Everything depends on the elasticity of demand. The moment is not the most appropriate for consumers to pay these prices due to a weakening in net income.
The prices of all grades of olive oil from Jaén have also enjoyed a steady increase over the past year, with olive pomace oil, non-virgin refined olive oil, virgin olive oil and lampante olive oil prices hitting two year highs.
“There have been several unprecedented circumstances, which have meant that a year in which Spain is going to have an average production, prices have risen to more than €3.00 [per liter] in certain categories,” Juan Vilar Hernández, an international olive oil analyst, university professor and strategic consultant, told Olive Oil Times. “This had never happened.”See Also:Exports and Prices Are Looking Up in Greece
A combination of the temporary suspension of tariffs negotiated by the United States and European Union last month, challenging climatic conditions, COVID-19 pandemic and global olive oil consumption outpacing production in the current crop year have all contributed to the increasing prices.
“It has been a strange international harvest, where none of the forecasts have been fulfilled for climatic reasons and industrial performance,” Vilar said. “The stars have aligned to benefit the sector at source, without a doubt.”
Normally, when Spanish producers enter an off-year in the olive trees’ natural alternate bearing cycle, the rest of the Mediterranean enters an on-year. This leads to a relatively consistent level of global production, which, in turn, balances out prices.
However, low yields in Spain this year have been compounded by poor harvests in Italy, Greece, Tunisia and Turkey, all of which have led to lower production levels than initially forecasted.
“This has come together with a positive evolution of consumption, which has positioned itself above demand, pulling every one of the olive oil categories on the rise, especially extra virgin, as it is the least abundant in percentage terms,” Vilar said.
Increasing prices in Spain come as a massive relief to producers of all sizes, according to Vilar. Since olive oil prices plummeted in March 2018, producers have had to sell their oils for less than production costs.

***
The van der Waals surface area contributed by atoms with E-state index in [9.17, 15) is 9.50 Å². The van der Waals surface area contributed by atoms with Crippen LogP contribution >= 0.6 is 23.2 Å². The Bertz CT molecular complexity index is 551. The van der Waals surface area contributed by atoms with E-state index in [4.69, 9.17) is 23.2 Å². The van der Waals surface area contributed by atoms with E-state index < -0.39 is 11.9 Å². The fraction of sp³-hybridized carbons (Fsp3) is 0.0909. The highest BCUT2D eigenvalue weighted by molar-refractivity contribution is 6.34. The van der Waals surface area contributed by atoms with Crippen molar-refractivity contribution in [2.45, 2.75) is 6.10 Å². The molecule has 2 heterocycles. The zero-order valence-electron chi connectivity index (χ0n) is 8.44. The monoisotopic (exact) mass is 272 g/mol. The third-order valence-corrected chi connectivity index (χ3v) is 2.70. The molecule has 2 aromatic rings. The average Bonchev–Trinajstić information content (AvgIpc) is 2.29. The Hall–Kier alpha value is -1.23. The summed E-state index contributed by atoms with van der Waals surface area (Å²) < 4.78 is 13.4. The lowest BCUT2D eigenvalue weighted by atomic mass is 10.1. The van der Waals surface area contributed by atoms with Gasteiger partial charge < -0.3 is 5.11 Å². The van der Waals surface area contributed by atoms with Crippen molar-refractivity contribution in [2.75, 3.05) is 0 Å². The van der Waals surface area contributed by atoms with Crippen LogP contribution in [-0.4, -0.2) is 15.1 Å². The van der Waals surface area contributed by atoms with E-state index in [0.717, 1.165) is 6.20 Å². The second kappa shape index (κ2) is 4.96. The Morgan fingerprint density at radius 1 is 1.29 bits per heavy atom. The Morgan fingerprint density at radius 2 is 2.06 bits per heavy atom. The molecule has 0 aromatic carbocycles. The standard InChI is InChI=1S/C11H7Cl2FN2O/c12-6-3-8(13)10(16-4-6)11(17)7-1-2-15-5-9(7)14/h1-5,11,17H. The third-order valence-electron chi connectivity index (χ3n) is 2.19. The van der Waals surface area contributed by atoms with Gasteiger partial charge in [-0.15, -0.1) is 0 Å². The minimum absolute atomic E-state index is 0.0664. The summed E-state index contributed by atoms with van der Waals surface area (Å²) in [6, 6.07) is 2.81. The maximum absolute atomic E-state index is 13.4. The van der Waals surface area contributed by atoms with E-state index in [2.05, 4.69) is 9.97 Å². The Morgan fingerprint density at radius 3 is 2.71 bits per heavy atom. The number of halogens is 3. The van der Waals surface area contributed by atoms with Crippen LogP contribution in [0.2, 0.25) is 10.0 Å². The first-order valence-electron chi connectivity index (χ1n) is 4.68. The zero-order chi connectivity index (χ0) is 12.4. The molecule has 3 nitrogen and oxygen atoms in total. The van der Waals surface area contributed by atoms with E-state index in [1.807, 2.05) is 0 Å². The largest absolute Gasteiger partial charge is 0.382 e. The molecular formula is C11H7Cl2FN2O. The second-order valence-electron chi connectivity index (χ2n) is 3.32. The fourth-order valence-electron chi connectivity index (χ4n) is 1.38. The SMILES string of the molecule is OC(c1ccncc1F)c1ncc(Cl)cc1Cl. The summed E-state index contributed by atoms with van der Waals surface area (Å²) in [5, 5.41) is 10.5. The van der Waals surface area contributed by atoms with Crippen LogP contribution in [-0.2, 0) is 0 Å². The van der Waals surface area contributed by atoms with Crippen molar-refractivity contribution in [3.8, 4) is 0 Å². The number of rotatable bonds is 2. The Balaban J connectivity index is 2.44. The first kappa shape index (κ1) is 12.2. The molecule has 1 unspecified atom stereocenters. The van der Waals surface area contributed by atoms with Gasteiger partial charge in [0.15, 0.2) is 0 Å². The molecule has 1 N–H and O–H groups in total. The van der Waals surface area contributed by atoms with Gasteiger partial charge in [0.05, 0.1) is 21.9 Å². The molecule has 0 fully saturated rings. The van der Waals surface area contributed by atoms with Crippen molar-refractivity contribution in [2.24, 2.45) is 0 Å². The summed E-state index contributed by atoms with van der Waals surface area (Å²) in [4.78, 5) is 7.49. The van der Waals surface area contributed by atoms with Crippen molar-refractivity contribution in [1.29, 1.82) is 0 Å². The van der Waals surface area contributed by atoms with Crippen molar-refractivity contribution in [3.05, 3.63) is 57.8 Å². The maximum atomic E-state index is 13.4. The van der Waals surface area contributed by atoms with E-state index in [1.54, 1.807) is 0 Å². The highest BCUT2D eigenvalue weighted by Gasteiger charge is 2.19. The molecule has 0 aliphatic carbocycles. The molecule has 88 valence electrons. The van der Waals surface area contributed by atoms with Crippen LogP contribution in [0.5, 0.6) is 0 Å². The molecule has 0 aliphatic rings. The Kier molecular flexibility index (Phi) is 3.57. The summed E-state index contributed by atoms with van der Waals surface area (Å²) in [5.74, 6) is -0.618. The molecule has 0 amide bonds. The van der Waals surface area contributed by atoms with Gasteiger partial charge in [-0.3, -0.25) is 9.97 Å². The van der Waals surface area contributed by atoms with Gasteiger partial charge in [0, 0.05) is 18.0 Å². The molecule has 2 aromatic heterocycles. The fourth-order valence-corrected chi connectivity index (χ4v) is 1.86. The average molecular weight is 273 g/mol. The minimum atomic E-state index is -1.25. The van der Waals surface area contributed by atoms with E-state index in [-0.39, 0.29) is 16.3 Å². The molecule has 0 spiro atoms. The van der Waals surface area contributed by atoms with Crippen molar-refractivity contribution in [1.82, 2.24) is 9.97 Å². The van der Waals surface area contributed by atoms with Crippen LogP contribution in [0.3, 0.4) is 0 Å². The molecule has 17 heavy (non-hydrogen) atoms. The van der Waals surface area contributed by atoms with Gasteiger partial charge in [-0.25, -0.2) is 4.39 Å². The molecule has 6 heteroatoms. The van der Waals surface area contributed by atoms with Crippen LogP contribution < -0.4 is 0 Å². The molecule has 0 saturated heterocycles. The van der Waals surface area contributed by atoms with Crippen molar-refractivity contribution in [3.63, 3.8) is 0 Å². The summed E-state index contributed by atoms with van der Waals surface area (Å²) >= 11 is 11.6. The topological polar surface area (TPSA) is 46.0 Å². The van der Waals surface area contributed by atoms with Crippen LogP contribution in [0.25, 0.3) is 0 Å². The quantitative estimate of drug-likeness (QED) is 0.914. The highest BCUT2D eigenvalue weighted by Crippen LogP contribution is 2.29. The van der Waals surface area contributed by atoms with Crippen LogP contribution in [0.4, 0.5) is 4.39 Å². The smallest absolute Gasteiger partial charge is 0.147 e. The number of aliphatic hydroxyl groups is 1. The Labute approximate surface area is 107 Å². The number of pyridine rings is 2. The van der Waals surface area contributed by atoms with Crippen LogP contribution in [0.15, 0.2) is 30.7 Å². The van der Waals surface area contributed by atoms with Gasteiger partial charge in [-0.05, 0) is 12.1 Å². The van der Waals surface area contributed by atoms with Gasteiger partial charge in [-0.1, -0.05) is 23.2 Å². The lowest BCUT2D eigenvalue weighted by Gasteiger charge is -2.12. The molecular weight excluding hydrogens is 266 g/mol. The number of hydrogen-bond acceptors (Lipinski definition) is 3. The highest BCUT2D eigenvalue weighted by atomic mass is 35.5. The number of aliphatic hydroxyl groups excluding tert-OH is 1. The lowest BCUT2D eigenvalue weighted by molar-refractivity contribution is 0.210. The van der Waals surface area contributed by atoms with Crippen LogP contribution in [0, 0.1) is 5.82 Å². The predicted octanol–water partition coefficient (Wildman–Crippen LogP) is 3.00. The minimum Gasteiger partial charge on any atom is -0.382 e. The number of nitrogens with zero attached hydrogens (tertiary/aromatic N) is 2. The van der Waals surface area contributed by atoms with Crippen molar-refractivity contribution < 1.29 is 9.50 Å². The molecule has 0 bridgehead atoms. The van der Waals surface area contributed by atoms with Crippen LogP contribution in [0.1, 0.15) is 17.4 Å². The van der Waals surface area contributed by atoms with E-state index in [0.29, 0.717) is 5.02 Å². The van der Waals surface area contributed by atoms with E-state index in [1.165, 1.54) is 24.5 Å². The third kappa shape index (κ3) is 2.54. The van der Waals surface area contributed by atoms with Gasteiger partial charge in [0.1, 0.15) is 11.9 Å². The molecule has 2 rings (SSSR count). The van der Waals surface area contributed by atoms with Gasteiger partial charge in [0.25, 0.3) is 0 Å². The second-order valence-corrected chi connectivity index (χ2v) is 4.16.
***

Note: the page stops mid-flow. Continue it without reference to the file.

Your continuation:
“These price increases at origin benefit all olive growers,” Vilar said. “That is to say; it is good for everyone. However, it benefits modern olive groves more, which will see their profit margins grow to a greater extent in absolute value than traditional groves.”
Vilar added that increased prices at origin do not benefit the entire sector, with bottlers and packagers likely to lose money as they pay more for even the cheapest grades of olive oil. Vilar said this could lead to an increase in prices for consumers and a potential decrease in demand.See Also:Apulian Producers Call for More Government Support for Olive Oil Sector
Outside of Spain, extra virgin olive oil prices in both Bari and Chania, the benchmark markets of Italy and Greece, respectively, have also rallied. Jaén, Bari and Chania represent roughly 60 percent of global olive oil production.
Prices in Bari currently sit at €469 per 100 kilograms, slightly down from the highs of earlier in the crop year, but still 51 percent higher than the same point last year.
Likewise, prices in Chania have risen to €257 per 100 kilograms, their highest levels since October 2019 and 24 percent higher than prices at the same point last year.
In a note sent by the Spanish Association of Olive Oil Exporting, Industry and Commerce (Asoliva) to its members and Olive Oil Times, Executive Director Rafael Pico Lapuente wrote that rising global demand paired with poor harvests throughout the Mediterranean would continue to impact international prices.
“It can be easily deduced that a decrease in the availability of olive oil in Spain, the world’s leading producer country, and a lower availability in the rest of the producing countries, may affect the evolution of international market prices, as in fact, seems to be occurring,” he wrote.
While forecasting where prices are headed is never an easy task, Vilar doubts that they will reach the record highs of 2016/17, when extra virgin olive oil was selling for €4.15 per liter. He said that prices this high would be detrimental to the sector and drive down demand in most of the world.
However, he did not rule out further increases as the crop year evolves and harvests get underway in the Southern Hemisphere.
“Prices could continue to increase, but with certain limitations,” he said. “Everything depends on the elasticity of demand. The moment is not the most appropriate for consumers to pay these prices due to a weakening in net income.”
“Other factor that could stop the evolution would be an improvement in the weather, which would envision a higher yield next year,” he added.